History of Domestic and Foreign Commerce of the United States - Vol. 1

By Emory R. Johnson; T. W. Van Metre et al. | Go to book overview

CHAPTER III.
THE COMMERCIAL POLICY OF ENGLAND TOWARD THE AMERICAN COLONIES: THE ACTS OF TRADE.
The mercantile theory , 35.
Origin of the Navigation Acts , 37.
The Navigation and Trade Acts of 1651, 1660, and 1663, 39.
The Administrative Acts of 1673 and 1696, 43.
The Molasses Act of 1733, 42.
British regulation of colonial manufactures, 44.
English bounties, preferential duties, drawbacks, and other encouragements to colonial industries and trade, 46.
The Grenville, Townshend, and North Acts, 1964-1770, 48.
Effects of the British commercial policy upon colonial industry, commerce, and manufactures, 49.
The illegal trade of the colonists , 51.
Summary of the effects of the Acts of Trade , 52.
Before continuing with the history of the development of American commerce after 1660, it will be well to consider the policy adopted by England and the measures enacted by the several American colonies for the promotion and regulation of commerce. The present chapter will discusss the British Acts of Trade; the following one will summarily review the commercial policy of the colonies.
THE MECANTILE THEORY.
During the seventeenth century, and indeed from the fifteenth until well into the nineteenth century, the mercantile theory of trade was accepted without question by practically all Englishmen, and in fact by Europe generally. The nation was by this theory regarded as a political and economic unit. Each country's relations with all other countries were to be carefully regulated so that all international intercourse might enhance national wealth and power.Under the mercantile theory it was held that if trade were to be of advantage to the country as a whole the following principles must be observed:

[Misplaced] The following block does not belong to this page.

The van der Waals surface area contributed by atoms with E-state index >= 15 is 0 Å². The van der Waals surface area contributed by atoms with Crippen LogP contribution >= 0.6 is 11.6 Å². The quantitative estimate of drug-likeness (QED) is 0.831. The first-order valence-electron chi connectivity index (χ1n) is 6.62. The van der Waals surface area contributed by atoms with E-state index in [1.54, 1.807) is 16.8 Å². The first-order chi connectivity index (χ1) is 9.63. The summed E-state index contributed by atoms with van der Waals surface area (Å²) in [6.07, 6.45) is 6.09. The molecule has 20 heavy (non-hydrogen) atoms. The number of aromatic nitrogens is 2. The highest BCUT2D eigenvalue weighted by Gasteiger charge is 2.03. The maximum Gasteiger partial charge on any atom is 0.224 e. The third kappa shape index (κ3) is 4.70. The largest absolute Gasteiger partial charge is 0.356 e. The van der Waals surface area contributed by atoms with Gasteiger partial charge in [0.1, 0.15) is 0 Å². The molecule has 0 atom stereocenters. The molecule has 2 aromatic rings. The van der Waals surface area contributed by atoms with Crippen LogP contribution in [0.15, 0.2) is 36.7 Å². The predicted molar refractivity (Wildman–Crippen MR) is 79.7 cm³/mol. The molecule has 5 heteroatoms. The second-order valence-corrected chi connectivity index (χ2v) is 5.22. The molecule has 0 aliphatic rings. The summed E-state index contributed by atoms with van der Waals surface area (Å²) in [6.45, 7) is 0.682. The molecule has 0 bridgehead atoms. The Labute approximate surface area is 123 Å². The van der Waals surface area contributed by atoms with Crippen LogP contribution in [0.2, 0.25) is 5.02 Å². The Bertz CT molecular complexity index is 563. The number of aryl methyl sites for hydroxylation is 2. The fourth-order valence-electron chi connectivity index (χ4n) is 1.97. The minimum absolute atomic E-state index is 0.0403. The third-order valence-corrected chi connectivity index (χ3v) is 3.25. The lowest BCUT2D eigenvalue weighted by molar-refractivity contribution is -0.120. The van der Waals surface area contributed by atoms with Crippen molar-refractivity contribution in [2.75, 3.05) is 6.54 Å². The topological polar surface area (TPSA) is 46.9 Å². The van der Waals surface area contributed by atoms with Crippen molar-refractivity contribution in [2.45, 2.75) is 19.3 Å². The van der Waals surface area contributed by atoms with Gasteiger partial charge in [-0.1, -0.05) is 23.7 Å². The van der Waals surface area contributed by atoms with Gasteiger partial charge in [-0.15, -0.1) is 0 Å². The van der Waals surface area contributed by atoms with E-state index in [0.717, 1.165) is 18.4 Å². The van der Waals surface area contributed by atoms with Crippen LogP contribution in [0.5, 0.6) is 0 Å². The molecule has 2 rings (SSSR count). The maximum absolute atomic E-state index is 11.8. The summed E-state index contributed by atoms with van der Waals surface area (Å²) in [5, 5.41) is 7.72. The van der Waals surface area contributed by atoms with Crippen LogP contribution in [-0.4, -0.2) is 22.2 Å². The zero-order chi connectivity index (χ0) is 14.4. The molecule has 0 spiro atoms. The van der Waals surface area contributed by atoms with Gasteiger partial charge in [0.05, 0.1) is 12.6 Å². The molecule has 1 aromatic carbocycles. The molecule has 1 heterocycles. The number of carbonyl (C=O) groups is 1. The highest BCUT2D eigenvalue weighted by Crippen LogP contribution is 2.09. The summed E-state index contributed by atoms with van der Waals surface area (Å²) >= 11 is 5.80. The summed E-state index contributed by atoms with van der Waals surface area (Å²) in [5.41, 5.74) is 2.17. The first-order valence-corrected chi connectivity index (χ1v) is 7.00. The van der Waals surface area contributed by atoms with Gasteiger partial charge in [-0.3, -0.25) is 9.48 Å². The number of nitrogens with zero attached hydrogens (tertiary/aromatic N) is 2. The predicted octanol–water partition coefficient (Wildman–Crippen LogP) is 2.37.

1. Trade must be so conducted that the money value of the commodities exported from the country exceeds the money cost of the goods imported, so that there is a "favorable balance of trade" with a steady flow of coin or bullion into the country. It was believed that the military and naval strength of a country depended upon the stock of ready money in the war chest or at least in the possession of the people of the country.
2. It seemed equally evident to the people of the times of Elizabeth and Cromwell that certain kinds of trade were much more to be desired than others, and that it was the business of the government to restrict or prohibit some exchanges and to foster others. The imports ought not to compete with, but ought to contribute to, the growth of home industries; the exports should not include those articles needed at home for consumption or use in production.
3. Under the fully developed mercantile system, it was held that the merchants of other countries should be permitted to engage in the

-35-

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